In the showdown between the Financial Oversight & Management Board (FOMB) and government of Puerto Rico over the latter’s refusal to comply with certain aspects of the fiscal plans certified last week, the FOMB has all the tools at its disposal to prevail.

After the FOMB certified its own fiscal plans for the government and covered entities, namely the commonwealth, Highways & Transportation Authority, Aqueduct & Sewer Authority, Electric Power Authority, Government Development Bank and University of Puerto Rico (UPR), government officials said they were not going to comply with parts of the plans.

Gov. Ricardo Rosselló reaffirmed his administration will not obey or implement the public policy measures the board certified by majority vote. Rosselló was referring to the reduction by half of private-sector vacation and sick-leave days, as well as elimination of the statutory Christmas bonus by 2019 and a controversial pension reform that would cut retirement checks by an average of 10 percent. UPR chairman Walter Alomar also said he was not going to comply with the UPR fiscal plan in areas involving tuition hikes and pensions.

“As we have always said, matters of a fiscal nature, in terms of what the numbers are, are the responsibility of the oversight board, but the public policy of Puerto Rico is established by the government of Puerto Rico,” Rosselló said.

Oversight Board Chairman José Carrión III has said that while he is willing to talk to the administration, the FOMB will have to consult with its lawyers on the matter. The government’s representative to the FOMB, Christian Sobrino, said that if the oversight board goes to court with a petition, the government will respond to it and “we will win” the dispute.

Attorney John Mudd, who often writes about the oversight board, says the governor’s power to veto the fiscal plans is irrelevant because Judge Laura Taylor Swain can order the government to comply with them or dismiss the Title III bankruptcy case.

The matter is unclear, however, because the P.R. Oversight, Management & Economic Stability Act (Promesa) does not say what is to occur should the government not comply with the fiscal plan.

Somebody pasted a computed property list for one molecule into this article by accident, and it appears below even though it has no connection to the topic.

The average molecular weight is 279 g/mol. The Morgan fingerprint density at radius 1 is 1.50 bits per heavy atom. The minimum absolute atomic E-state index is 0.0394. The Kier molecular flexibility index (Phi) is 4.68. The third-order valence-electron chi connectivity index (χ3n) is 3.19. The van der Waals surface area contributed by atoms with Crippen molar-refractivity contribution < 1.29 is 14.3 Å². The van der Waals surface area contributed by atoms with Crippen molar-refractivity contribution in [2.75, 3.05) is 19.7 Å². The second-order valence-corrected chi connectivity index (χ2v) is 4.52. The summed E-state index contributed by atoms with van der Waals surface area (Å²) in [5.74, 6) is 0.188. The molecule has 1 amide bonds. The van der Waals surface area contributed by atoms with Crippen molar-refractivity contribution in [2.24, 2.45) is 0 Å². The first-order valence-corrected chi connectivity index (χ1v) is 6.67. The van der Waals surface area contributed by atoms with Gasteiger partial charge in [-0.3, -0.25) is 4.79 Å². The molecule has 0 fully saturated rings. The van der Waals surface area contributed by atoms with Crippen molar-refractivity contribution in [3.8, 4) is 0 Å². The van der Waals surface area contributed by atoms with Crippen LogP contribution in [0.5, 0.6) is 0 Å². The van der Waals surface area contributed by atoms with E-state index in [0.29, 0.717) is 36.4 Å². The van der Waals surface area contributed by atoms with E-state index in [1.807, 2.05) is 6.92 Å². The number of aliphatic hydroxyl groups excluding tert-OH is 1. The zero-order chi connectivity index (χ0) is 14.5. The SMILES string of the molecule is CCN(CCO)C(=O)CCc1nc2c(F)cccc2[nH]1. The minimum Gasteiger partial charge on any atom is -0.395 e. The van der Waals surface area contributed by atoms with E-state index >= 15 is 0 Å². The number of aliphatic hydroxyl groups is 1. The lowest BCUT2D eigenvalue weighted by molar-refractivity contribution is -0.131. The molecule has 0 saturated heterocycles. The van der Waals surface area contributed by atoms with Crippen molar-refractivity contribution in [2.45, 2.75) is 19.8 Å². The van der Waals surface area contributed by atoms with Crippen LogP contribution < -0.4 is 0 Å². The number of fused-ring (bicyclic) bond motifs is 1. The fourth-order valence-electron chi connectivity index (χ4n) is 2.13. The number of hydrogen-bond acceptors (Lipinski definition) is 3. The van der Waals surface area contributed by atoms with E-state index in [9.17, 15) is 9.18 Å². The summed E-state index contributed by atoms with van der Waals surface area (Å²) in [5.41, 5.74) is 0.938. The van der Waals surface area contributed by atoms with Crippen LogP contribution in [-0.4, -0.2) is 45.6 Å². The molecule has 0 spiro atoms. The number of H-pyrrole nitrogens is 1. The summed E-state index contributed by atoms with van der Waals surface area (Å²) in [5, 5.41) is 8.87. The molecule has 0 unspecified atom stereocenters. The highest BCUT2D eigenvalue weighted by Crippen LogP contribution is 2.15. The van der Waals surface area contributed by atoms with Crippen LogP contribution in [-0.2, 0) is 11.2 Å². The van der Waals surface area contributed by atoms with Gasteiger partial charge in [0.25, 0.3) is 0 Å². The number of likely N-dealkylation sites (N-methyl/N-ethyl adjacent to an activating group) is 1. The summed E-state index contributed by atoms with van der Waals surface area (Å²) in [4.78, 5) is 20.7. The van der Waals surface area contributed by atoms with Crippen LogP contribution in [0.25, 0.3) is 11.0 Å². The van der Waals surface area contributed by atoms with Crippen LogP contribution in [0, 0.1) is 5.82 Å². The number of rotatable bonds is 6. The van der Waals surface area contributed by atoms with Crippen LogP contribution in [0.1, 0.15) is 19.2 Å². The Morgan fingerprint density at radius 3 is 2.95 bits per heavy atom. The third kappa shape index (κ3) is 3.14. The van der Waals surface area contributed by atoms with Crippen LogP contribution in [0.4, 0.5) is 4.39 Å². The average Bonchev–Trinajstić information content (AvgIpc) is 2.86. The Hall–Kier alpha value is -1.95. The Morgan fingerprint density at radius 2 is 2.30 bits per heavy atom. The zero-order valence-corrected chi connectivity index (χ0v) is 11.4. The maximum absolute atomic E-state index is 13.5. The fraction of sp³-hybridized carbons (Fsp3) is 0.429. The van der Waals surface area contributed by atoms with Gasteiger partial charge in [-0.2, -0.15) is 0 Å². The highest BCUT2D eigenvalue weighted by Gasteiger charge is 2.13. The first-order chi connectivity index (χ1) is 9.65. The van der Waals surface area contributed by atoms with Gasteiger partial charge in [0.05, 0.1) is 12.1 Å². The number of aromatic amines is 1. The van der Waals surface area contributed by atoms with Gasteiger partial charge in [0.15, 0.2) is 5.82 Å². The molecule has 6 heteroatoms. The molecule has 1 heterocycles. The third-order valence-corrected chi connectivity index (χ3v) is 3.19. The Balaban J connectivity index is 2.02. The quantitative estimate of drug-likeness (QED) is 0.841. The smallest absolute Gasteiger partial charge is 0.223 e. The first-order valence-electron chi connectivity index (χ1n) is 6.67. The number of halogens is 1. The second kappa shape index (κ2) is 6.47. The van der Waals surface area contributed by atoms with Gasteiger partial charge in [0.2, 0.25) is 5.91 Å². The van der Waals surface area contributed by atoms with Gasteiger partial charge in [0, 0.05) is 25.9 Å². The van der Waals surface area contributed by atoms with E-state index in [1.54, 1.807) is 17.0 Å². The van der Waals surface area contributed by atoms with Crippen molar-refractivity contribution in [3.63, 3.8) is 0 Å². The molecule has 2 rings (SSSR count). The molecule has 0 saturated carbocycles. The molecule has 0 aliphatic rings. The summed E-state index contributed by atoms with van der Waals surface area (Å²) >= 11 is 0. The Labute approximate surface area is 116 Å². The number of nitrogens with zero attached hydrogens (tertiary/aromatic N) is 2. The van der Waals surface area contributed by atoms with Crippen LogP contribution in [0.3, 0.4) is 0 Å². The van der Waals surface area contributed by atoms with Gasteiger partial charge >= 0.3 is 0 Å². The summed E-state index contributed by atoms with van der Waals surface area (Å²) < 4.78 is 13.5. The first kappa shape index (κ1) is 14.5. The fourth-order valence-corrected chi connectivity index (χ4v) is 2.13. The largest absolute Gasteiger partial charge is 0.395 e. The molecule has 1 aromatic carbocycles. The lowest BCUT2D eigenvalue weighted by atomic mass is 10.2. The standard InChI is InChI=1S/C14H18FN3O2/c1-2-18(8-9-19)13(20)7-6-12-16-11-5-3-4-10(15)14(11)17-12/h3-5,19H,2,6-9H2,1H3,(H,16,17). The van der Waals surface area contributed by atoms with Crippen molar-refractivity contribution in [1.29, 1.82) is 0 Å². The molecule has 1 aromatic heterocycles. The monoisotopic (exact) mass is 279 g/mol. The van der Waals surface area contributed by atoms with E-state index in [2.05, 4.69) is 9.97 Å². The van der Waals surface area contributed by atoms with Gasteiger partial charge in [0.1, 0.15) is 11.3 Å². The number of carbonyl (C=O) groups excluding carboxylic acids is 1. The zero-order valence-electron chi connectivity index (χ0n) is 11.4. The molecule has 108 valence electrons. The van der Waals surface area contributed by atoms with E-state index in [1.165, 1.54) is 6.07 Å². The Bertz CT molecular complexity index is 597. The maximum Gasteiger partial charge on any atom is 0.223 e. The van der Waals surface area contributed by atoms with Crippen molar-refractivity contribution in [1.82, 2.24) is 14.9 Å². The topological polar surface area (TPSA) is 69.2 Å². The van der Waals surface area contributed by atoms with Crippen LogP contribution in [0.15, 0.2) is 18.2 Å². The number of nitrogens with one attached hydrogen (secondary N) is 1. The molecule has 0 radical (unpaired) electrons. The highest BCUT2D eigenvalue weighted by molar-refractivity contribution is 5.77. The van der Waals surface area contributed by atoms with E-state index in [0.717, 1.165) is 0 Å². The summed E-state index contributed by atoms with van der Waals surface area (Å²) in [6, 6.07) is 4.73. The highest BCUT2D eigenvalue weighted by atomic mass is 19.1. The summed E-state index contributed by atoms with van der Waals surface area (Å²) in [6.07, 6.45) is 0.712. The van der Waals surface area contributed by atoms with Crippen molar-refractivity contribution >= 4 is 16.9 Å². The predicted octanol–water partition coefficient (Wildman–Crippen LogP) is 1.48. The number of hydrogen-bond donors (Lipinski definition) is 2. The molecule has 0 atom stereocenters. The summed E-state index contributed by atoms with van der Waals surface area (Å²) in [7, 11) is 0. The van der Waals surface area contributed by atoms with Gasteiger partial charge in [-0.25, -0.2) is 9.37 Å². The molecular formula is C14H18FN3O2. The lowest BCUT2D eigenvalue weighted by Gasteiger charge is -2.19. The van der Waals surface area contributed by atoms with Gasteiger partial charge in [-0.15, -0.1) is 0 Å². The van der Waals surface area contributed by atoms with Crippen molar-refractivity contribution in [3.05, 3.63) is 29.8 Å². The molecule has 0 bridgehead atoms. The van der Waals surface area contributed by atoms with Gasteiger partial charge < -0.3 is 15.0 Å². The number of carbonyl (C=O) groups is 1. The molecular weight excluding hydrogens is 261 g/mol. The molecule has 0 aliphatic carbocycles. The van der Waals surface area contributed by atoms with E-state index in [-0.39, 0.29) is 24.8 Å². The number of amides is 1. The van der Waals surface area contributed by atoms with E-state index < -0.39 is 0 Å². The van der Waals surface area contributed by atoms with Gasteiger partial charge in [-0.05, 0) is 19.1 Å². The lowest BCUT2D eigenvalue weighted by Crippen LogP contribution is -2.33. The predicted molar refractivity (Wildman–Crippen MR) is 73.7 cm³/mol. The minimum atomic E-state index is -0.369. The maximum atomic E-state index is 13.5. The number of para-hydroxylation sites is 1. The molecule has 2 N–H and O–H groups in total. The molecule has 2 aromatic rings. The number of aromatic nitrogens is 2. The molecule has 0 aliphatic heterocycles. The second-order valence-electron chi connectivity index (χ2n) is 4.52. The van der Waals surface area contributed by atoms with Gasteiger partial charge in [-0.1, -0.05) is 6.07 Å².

–Read the rest of the story in CB’s epaper here.



Puerto Rico gov’t wants to make sure disaster relief funds out of creditors’ reach

SAN JUAN — Upon the arrival of millions of dollars in federal funds for Puerto Rico’s recovery following the disaster left by Hurricane María, the commonwealth’s financial control board and the government want to make clear this money is out of the reach of island’s creditors.

On Sunday, both the government and the board asked federal Judge Laura Taylor Swain to issue an order clarifying that disaster relief funds aren’t subject to claims as part of Puerto Rico’s bankruptcy process under Title III of the federal Promesa law.

“This Urgent Motion seeks an Order to clarify that desperately needed Federal Disaster Relief Funds being provided to Puerto Rico will be used solely for their intended and required purposes, will be deposited into segregated and non-commingled accounts, and will not be subject to any existing creditor or third-party claims,” reads the motion filed jointly by the board and the government.

For her part, Judge Swain scheduled on Monday a hearing for Wednesday, Oct. 25, at 10 a.m., to address the request.

Judge Swain: Puerto Ricans face an even graver humanitarian crisis

Although the attorneys for the Fiscal Agency & Financial Advisory Authority (Fafaa) and the seven-member panel understand the commonwealth doesn’t need the court’s approval to dispose of these funds, some vendors and federal agencies have asked for “assurances” over the treatment that federal disaster relief money will receive under the island’s Title III cases.

In fact, it is the first time that the Federal Emergency Management Agency (FEMA) disburses funds to a jurisdiction in the midst of bankruptcy proceedings. According to the motion, the federal agency itself wants to ensure that the money it provides to the local government will be used in recovery efforts and won’t be subject to claims from creditors.

An order by Judge Swain —who oversees Puerto Rico’s Title III cases—would also give certainty to contractors who take part of the recovery work related to Hurricane María that they will be timely paid. It would, moreover, help the government to comply with monitoring and disclosure requirements under applicable federal laws.